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What will Jalen Hood-Schifino’s rookie year look like?

Jalen Hood Schifino is a rookie trying to earn some minutes on a contending Lakers team. Is there a path to that happening?

Los Angeles Lakers v Golden State Warriors Photo by Noah Graham/NBAE via Getty Images

Welcome to our Lakers Season Preview Series! For the next several weeks, we’ll be writing columns every weekday, breaking down the biggest questions we have about every player on the Lakers roster. Today, we take a look at Jalen Hood-Schifino.

With Jalen Hood-Schifino entering his rookie season, he might be dreaming of a Magic Johnson-esque start to his career: Donning the purple and gold and playing a key role in the Lakers winning a title. However, even with L.A. entering the season as a legit contender, that’s not the most likely outcome for the 6’5 guard.

The University of Indiana alumn was selected with the No. 17 pick by the Lakers in this year’s draft, which is already a vote of confidence from Jesse Buss (head of the Lakers scouting department) as the team was initially trying to trade the pick for an asset that can help immediately.

But can Hood-Schifino help right away, or is he destined for a pseudo “redshirt” season in the pros?

What is his best-case scenario?

If Hood-Schifino shines in pick-and-roll actions with the Laker bigs, plays well as a point-of-attack defender and knocks down the occasional three, he could end up replicating Max Christie’s rookie campaign and playing in nearly half of the Lakers games while averaging double-digits to low teens in minutes played.

Now, while that may not sound like a glamourous situation, this team is (on paper) stacked and minutes will be hard to come by, so for a rookie to average double-digit minutes would be an indicator of a very good prospect who likely has a bright future in this league.

In Summer League, Hood-Schifino demonstrated some of that promise, averaging 11.7 points, 3 assists, and 4.2 rebounds a game while running the Lakers offense. In his first preseason game against the Golden State Warriors, he only scored 7 points in his 23-minute shift, but what stood out was his fearlessness.

He was relentlessly attacking the basket and staying aggressive. He took 11 shots — the second most on the team — and even though he struggled in shooting 27% from the floor, it was good to see him undeterred and continuing to run the offense with confidence. That energy is something Ham has already spoken fondly of with JHS, as he mentioned him as one of the early standouts of training camp.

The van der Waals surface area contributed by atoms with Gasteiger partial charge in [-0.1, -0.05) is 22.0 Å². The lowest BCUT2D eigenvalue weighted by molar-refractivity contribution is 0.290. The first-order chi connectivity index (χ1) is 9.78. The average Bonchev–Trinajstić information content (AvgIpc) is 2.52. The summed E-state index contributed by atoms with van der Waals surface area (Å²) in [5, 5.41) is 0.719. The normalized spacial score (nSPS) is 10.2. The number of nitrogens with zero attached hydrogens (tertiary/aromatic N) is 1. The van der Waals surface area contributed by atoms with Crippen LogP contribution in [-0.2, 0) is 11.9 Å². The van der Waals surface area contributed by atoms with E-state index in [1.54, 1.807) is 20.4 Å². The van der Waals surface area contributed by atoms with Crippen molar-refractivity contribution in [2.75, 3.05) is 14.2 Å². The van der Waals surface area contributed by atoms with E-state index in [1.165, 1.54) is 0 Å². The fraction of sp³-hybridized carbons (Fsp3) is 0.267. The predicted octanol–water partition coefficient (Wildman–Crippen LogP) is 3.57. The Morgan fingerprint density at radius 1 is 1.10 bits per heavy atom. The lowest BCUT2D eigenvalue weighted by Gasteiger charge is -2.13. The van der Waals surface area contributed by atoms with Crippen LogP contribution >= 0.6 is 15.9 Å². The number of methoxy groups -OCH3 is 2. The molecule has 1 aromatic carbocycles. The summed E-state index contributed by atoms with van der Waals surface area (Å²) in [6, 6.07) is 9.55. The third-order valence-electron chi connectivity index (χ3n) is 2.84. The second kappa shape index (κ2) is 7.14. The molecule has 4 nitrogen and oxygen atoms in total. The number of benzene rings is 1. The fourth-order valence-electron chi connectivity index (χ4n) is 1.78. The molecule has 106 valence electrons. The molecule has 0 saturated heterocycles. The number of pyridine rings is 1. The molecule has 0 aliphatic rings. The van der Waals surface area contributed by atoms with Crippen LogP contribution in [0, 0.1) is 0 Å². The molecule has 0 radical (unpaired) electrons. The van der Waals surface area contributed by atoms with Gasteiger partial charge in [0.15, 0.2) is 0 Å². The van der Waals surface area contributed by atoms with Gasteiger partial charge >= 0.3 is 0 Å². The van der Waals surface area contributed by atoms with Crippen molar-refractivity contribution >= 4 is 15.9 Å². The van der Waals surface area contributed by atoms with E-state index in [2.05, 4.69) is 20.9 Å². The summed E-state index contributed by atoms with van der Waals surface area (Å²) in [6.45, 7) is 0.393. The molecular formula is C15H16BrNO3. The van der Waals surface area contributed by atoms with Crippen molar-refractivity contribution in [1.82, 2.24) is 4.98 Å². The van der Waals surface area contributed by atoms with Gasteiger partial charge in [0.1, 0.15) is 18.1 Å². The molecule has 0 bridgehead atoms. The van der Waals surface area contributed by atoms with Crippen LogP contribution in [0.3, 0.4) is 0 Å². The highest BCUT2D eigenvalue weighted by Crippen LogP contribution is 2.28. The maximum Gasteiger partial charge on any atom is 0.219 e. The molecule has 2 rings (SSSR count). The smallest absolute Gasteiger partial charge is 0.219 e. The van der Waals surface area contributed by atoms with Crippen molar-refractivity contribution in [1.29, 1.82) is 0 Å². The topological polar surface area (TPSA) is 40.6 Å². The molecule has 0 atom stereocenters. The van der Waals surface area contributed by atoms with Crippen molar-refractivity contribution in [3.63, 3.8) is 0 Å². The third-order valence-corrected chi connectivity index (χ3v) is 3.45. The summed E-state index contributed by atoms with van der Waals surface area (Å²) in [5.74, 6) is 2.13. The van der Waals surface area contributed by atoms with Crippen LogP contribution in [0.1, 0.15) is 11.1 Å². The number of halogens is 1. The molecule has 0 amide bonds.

What is his worst-case scenario?

What if JHS joins the long lineage of Lakers guards who can’t shoot?

In college, he averaged 33.3% from long range, but in Summer League, that number dipped to 21.7% and in his first taste of preseason basketball, he went 1-4 from deep. If he can’t shoot at least in the 30s percentage-wise, that might be enough to discourage Ham from giving Hood-Schifino much run. The Lakers need their guards to defend well and shoot respectably enough to spread the floor and keep defenders honest.

If you have a rookie out there that teams don’t take seriously creating a clogged-up paint, you won’t see much JHS in 2023-24.

On any LeBron James-led team, you have to be good off-ball. At IU, Hood-Schifino didn’t get much time in that setting, so how he’ll perform is somewhat unknown. What if he struggles? Just ball-watching, unable to create passing lanes or free himself up to receive the ball in advantageous spots. This aspect of his game will be something to watch at the start of the season.

Defense is one of the hardest things to practice at the NBA level because you need the reps against actual professionals to get accustomed to the speed and handle the strength. The Lakers ended last year with a defensive rating of 113.9, good for 11th best in the NBA. Hood-Schifino will have to prove that he can hold up his end of the defensive responsibilities against the best guards in the West and the occasional wing.

Can he do that at an elite level, or will he be targeted and run off the floor? Ham emphasizes defensive importance at every opportunity when talking with the media and his rotations back up those words. If JHS can’t defend well, he’ll be riding the bench most of the season.

What is his most likely role this season?

I imagine we’ll get closer to the best-case scenario for Hood-Schifino in 2023-24. He’ll show signs of promise, get some run in garbage time or when the guard lineup is thin due to injuries or rest, and have the occasional stint in the G-League for the South Bay Lakers, where he’ll look too good to be playing there.

If JHS gets significant minutes on this team, then that’s likely a bad sign. Either the Lakers are dealing with significant injuries to their most important players, or the guards are playing so poorly that Ham is opting to give significant run to a 20-year-old rookie in LeBron’s year 21 of NBA action.

Patience will be required for JHS from himself and fans alike as he navigates his first season of professional basketball. He’s not a draft and stash player, but he needs more time in the oven before Ham can cook with him fully.

You can follow Edwin on Twitter at @ECreates88.

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